April 19, 2023

What is allogeneic?

Allogeneic cell therapy is a type of stem cell therapy that uses stem cells from a donor to treat a recipient. When it comes to treating various medical conditions, including blood disorders and cancer, the field of regenerative medicine has introduced several innovative therapies, one of which is allogeneic cell therapy.

In this context, another approach often mentioned is autologous cell therapy. In general, allogeneic and autologous cell therapies differ in the type of cell donor: When performing autologous cell therapies, the cells do not come from donors, but from the patients themselves.

In this article, we will explore what allogeneic is, how it works, its further differences with autologous stem cell therapy, its fields of application, the procedure, and the various types of allogeneic stem cell transplants.

Allogeneic – The definition

Allogeneic refers to the transfer of cells, tissues, or organs from one individual of the same species to another. In the context of stem cell therapy, allogeneic cell therapy uses stem cells from a donor that are genetically different from the recipient's cells. These stem cells may come from a family member or an unrelated donor.1 

How does an allogeneic stem cell transplant work?

An allogeneic stem cell transplant involves the infusion of healthy stem cells into a recipient's bloodstream. These stem cells will then migrate to the bone marrow and begin to produce new blood cells. This therapy is often used to treat various conditions, including leukemia, lymphoma, multiple myeloma, and myelodysplastic syndromes.

Before the allogeneic stem cell transplant, the recipient will undergo high doses of chemotherapy and/or radiation therapy. These treatments are aimed at destroying the recipient's cancer cells and suppressing their immune system to prevent rejection of the donor's stem cells. The donor stem cells are infused into the recipient's bloodstream via a catheter. The stem cells then travel to the bone marrow and begin producing new blood cells.

Allogeneic or autologous – here’s the difference

There are more than just terminological differences between “allogeneic” and “autologous”: Allogeneic stem cell therapy uses stem cells from a donor, whereas autologous stem cell therapy uses stem cells from the recipient's own body. With autologous stem cell therapy, the recipient undergoes a procedure to collect their own stem cells, which are then stored and later re-infused after high doses of chemotherapy and/or radiation therapy.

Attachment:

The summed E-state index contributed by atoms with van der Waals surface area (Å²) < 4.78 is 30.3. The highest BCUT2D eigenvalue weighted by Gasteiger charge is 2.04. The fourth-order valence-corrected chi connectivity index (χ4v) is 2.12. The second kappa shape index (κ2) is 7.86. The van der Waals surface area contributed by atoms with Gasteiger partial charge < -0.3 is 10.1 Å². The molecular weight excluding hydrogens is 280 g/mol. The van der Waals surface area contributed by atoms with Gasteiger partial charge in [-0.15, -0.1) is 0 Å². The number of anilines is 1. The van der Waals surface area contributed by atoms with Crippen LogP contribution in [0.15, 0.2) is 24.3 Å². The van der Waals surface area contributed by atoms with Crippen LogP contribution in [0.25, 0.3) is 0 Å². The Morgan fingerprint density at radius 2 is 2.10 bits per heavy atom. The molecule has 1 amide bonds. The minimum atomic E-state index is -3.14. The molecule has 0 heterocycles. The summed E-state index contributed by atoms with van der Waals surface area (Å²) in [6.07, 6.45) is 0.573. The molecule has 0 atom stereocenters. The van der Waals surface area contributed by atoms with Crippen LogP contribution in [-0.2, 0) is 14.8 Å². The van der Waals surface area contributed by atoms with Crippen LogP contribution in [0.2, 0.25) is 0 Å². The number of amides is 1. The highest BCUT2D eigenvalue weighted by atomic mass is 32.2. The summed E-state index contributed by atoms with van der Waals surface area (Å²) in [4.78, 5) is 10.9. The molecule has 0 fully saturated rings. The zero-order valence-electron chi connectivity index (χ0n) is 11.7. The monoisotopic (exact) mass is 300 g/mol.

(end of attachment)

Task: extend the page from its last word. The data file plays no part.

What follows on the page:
Read also: What is autologous?

One advantage of autologous stem cell therapy is that it eliminates the risk of graft-versus-host disease (GVHD) since the cells are genetically identical to the recipient's cells. However, allogeneic stem cell therapy is often preferred when the recipient does not have healthy stem cells or if the recipient has a high risk of relapse.2 

Allogeneic or autologous – here’s the difference

Fields of application for allogeneic cell therapy

In the following, we will discuss two of the most important fields of application for allogeneic cell therapy.


Allogeneic stem cell therapy is commonly used to treat various types of blood cancers, including leukemia, lymphoma, and multiple myeloma. This kind of cancer treatment aims to destroy the cancer cells and replace them with healthy stem cells.

Blood disorders

Allogeneic stem cell therapy is also used to treat certain blood disorders, including myelodysplastic syndromes and aplastic anemia. In these conditions, the bone marrow is unable to produce enough healthy blood cells, and allogeneic stem cell therapy can help restore blood counts.

Allogeneic cell therapy – the procedure

Allogeneic cell therapy is usually performed after a biopsy has determined that a patient is a candidate for the therapy. The allogeneic stem cell transplant procedure itself involves several steps, including:

  • Preparative treatments such as chemotherapy and/or radiation therapy to destroy the recipient's cancer cells and suppress their immune system
  • Infusion of donor stem cells via a catheter into the recipient's bloodstream
  • Monitoring of the recipient's blood counts and immune system function to ensure engraftment of the donor's stem cells
  • Management of potential side effects, including GVHD and infections

Preparative therapy is the use of high doses of chemotherapy and/or radiation therapy to eliminate cancer cells or suppress the immune system in the case of blood disorders. This helps to create a favorable environment for the donor stem cells to engraft and start producing new healthy blood cells.

The transplantation involves the infusion of donor stem cells into the patient's bloodstream via a catheter, often previously being stored in ultra-cold freezers to maximize their viability ex vivo. The stem cells then migrate to the bone marrow, where they begin to engraft and create new blood cells, including white blood cells, red blood cells, and platelets.

Engraftment is the process by which the donor stem cells settle into the bone marrow and begin to produce new blood cells. This process can take several weeks, and during this time, the patient may require blood transfusions and other supportive care.

Recovery involves monitoring the patient's blood counts and immune function and providing supportive care as needed. The patient may also need to take medications to prevent graft-versus-host disease (GVHD), a complication in which the donor immune cells attack the patient's tissues.

Suitable donors for allogeneic stem cell transplantation

A suitable donor for allogeneic stem cell transplantation is favorably a close genetic match to the patient to minimize the risk of GVHD and ensure engraftment. The ideal donor is often a family member, but if no suitable family member is available, the patient's medical team may turn to national donor registries to search for an unrelated donor.